A prenuptial agreement is a contract that two soon-to-be spouses sign before getting married. The contract generally contains information about how the couple’s shared property and debts will be divided in the event of a divorce. Though pop culture has made the prenup out to be something only for the very wealthy, prenuptial agreements can benefit people from all walks of life and with all financial backgrounds.
Weighing the Benefits of a Prenuptial Agreement
Though a prenup is rarely a bad idea – better safe than sorry, right? – they are not always necessary. Getting a prenup means you’ll want to hire a lawyer who can review the contract and ensure that it reflects your rights and interests. The attorney’s fees might not be worth it to some couples.
That said, a prenup is a great way to prepare for the unknown and enter your marriage with a little less stress.
You may want to consider requesting a prenuptial agreement if:
- You have a strong credit score that you want to protect. Divorce can wreak havoc on your finances and your credit score. By creating a prenup, you can protect yourself from your spouse’s debt and reduce or eradicate alimony obligations. This will save you money and protect your credit score if you file for divorce.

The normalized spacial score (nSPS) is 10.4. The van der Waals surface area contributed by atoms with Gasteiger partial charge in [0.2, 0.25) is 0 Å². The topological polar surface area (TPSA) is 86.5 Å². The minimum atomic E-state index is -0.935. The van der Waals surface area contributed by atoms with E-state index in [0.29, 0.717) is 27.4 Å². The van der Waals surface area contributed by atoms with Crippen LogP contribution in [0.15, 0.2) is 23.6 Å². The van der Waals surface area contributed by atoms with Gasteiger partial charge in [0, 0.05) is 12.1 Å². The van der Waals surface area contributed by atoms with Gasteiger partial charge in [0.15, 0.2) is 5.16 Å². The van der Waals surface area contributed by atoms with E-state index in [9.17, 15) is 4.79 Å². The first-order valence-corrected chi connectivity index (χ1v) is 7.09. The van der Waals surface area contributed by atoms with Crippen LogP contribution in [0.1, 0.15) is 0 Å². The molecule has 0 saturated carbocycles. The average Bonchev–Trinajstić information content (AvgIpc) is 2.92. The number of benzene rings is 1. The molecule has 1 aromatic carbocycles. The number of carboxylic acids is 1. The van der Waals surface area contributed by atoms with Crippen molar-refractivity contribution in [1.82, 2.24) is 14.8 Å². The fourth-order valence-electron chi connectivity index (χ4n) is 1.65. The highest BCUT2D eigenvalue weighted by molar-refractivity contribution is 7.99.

- You are concerned about the expense and stress of a potential divorce. Certainly no one gets married with the intention of later separating, but the reality is that a large portion of marriages end in divorce. If you and your spouse are both stubborn people, negotiating a property division agreement could get heated if you end up separating. A prenup can help combat that potential dispute.
- You have substantial wealth or valuable assets. High earners and individuals with large estates tend to benefit most from prenups because they can safeguard property that is rightfully their own.
- You or your partner owns a business. Dividing business assets in divorce can be extremely challenging. Even a spouse who does not own the business may be entitled to a portion of their spouse’s business. In a prenup, you can outline the terms of how your business will be divided upon divorce.
- Your partner is in debt. Whether your soon-to-be spouse has substantial student loan debt, medical debt, or credit card debt, you could be liable for some of it if you get a divorce. A prenup can protect you from your spouse’s debts.
At The Law Offices of Mark R. Hinshaw, PLC, we offer personalized representation for soon-to-be newlyweds who wish to protect their rights and assets through a prenuptial agreement. We can help you draft a solid contract and ensure that it is legally enforceable.
Contact us at (515) 200-7571 to request a free consultation with our divorce lawyers.